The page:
Presentation on theme: "My Journey To Icy Places… Visiting: enter school here By: put your name here Insert date here."— Presentation transcript:
My Journey To Icy Places… Visiting: enter school here By: put your name here Insert date here
Why Am I here? I’m going on an adventure to Antarctica! By boat 30 days 50 crew Across world’s stormiest ocean February 2012 Sound like fun?
Who am I Introduce yourself here – include a photo or photos, talk about why you want to go on this trip… maybe remember something that happened to you at the age of the students you are visiting ****Be personal!*** ****Tell Stories***
Albatrosses Did you know, New Zealand has 13 out of 24 different types of albatross in the world … and 25% of the world’s sea-birds breed in New Zealand. They then fly all around the world…… so NZ is really important for seabirds of the world!
What will I be learning about? Climate change, and how it is effecting this area Biodiversity in this are: everything that is alive (birds, fish, seals, plants, plankton…) Commercial interests in the area (fish, tourism, minerals…)
You can join my adventure! Ask me, or scientists on board a question Join the competition Study the area with your teacher Follow my blog Can I visit you when I come back?!
Join my adventure! Maybe end with another cool photo of you, or Shackleton Bear, or something else personal.
10 Tips and Tricks (for you, not the teachers or kids!) Primary 1.Check-in with the teacher before your visit.. Get an understanding of how your visits works for them, where it fits into their curriculum, and what they’d like you to focus on. In many cases, it will fit under “The Nature of Science”. 2.Show the person who you are, share stories, be personable, describe sensory experiences - sound, smell, touch, cold etc. Let them share your excitement and learn your passions. Kids will notice everything about you, and you will become an ambassador and representative for this region. Think of a personal anecdote about yourself at their age, and maybe why that inspired you to come on this journey. 3.Have in mind an underlying vision or purpose – such as the Earth and how precious or sensitive it is. You could show a photo of planet earth, or Antarctica, and talk about how and why you care for it. Show the big picture and share sense of wonder, amazement, interest, details etc.. 4.When you share facts, figures, placed, maps, and concepts… note how they are associated with feelings. This is what the students will take away from the presentation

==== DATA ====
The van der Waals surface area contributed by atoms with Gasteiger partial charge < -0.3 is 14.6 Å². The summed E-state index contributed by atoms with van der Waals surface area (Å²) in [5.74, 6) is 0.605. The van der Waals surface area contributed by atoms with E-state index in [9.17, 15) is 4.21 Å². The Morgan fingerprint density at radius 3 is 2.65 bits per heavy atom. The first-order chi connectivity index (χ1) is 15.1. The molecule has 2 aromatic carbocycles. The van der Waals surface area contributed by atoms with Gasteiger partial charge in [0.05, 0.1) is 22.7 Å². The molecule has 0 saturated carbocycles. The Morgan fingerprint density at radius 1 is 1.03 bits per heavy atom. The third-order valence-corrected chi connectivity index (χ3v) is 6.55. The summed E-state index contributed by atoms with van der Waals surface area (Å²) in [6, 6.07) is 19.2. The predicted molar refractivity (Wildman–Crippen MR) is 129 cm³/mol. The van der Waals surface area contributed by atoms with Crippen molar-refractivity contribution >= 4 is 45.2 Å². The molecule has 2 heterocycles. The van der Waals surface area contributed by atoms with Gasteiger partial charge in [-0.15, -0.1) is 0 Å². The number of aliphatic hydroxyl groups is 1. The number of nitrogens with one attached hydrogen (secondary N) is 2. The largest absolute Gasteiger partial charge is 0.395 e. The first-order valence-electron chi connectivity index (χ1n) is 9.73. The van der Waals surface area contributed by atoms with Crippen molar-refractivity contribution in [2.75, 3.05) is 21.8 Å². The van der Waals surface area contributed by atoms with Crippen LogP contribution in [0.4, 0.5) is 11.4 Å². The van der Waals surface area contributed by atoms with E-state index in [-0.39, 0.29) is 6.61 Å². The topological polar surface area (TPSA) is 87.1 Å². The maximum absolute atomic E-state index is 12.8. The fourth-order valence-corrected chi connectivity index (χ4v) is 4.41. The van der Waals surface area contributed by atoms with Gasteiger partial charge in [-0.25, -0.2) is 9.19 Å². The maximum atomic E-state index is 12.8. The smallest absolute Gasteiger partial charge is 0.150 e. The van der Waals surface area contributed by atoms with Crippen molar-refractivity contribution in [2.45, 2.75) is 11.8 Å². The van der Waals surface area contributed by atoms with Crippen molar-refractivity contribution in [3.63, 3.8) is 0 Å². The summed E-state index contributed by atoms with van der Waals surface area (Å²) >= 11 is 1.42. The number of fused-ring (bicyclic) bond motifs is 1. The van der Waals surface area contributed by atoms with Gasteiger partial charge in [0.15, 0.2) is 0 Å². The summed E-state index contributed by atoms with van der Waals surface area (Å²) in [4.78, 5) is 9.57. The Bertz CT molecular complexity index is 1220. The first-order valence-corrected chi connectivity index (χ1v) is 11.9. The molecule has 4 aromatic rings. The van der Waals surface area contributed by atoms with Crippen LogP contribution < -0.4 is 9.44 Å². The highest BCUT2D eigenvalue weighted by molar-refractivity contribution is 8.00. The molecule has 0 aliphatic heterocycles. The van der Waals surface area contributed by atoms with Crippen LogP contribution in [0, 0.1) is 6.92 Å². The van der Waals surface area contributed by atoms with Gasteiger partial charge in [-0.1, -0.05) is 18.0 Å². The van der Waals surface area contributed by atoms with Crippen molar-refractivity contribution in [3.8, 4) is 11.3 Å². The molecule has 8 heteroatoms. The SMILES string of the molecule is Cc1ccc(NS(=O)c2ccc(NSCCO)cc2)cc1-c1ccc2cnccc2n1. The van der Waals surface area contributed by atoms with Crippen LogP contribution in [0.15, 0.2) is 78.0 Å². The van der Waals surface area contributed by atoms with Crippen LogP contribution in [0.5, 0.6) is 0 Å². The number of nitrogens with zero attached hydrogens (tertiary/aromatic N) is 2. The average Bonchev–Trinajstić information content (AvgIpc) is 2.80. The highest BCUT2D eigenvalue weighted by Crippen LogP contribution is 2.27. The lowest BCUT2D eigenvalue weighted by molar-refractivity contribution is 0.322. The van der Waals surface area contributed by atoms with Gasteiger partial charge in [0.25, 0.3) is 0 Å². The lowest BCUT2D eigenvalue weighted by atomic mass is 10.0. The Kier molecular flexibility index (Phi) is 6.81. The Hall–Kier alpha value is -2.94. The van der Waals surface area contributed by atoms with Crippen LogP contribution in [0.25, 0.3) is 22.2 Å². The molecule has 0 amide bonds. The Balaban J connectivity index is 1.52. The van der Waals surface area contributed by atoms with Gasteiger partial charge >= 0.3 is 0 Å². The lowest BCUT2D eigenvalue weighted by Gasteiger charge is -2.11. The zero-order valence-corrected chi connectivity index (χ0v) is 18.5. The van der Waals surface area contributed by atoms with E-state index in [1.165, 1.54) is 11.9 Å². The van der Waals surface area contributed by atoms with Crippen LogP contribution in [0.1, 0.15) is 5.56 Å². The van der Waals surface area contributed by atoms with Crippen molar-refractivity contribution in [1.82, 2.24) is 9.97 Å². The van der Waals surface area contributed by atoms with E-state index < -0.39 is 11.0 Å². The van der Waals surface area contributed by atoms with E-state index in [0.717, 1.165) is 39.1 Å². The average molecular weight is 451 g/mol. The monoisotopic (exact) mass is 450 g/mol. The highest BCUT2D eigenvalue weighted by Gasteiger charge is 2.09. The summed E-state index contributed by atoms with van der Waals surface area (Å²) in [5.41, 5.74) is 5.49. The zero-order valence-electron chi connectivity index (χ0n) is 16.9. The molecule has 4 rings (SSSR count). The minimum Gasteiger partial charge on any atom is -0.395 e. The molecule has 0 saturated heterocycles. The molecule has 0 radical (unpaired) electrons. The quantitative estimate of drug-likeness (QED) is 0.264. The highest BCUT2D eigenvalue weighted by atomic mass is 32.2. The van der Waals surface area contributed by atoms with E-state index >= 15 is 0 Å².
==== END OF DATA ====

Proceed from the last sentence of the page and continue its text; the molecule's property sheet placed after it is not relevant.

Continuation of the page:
5. Take tangible objects with you- rocks, warm clothing, a teddy bear you might be taking with you, your camera etc… 6. Look at the kids directly, in the eye, and remember the ones at the back! Establish a rapport and feel free to drop the powerpoint completely if you have a good connection and good questions. The connection is the most important thing! Speak clearly, slowly, and don’t mumble. Do NOT use any in-house / adult humour or complicated words – speak to their level. 7. Be open to questions and treat every single question seriously and respectfully. It’s great if they ask anything at all, whatever it is. This means they are engaged. 8. Use jokes and humour, make them giggle. Giggle yourself! 9. Leave them with something to do. Leave leaflets, tell them they can follow Shackleton Bear, ask them to find out how many oenguin types there are, print out some of the simple activity sheets on the website so the teacher can do them in the classroom (penguin family reunion is a really fun and easy one) 10. Keep your promises – visit, write back… do whatever you say you will do. And finally- avoid the dread factor. At a primary level share the wonder of the region, but don’t start talking about the terrible things happening there. That’s not their fault, or responsibility. Think about what you want them to remember from your visit 1 hour, 1 day, 1 month, and 1 year after you’ve left.
Secondary The same as for primary, except can also introduce new topics, and higher level content. Don’t assume any prior knowledge, however simple, even of basic geography like North, South, East and West, or why the sun might not set in Antarctica. Ask challenging questions that will make them think – when does the sun set in Antarctica? Is sea ice salty? Be wary of scaring the students – introduce concepts of environmental issues but don’t lay it on their shoulders. Still take in lots of hands-on gear – have them try on clothes etc… they’re just big kids, but they’re still kids (we all are). General Ideas for primary and secondary start with a “hook”- a story or an icebreaker, to warm them up and make you all relaxed. Ask lots of questions, find out what they know, make them do most of the talking! Take in stuff, gear, clothes, etc. Be very present physically, think energy! Think fun! Talk for no more than 20 minutes – really focus on the, and their questions If you’re nervous, ask the teacher to help you – they do this every day!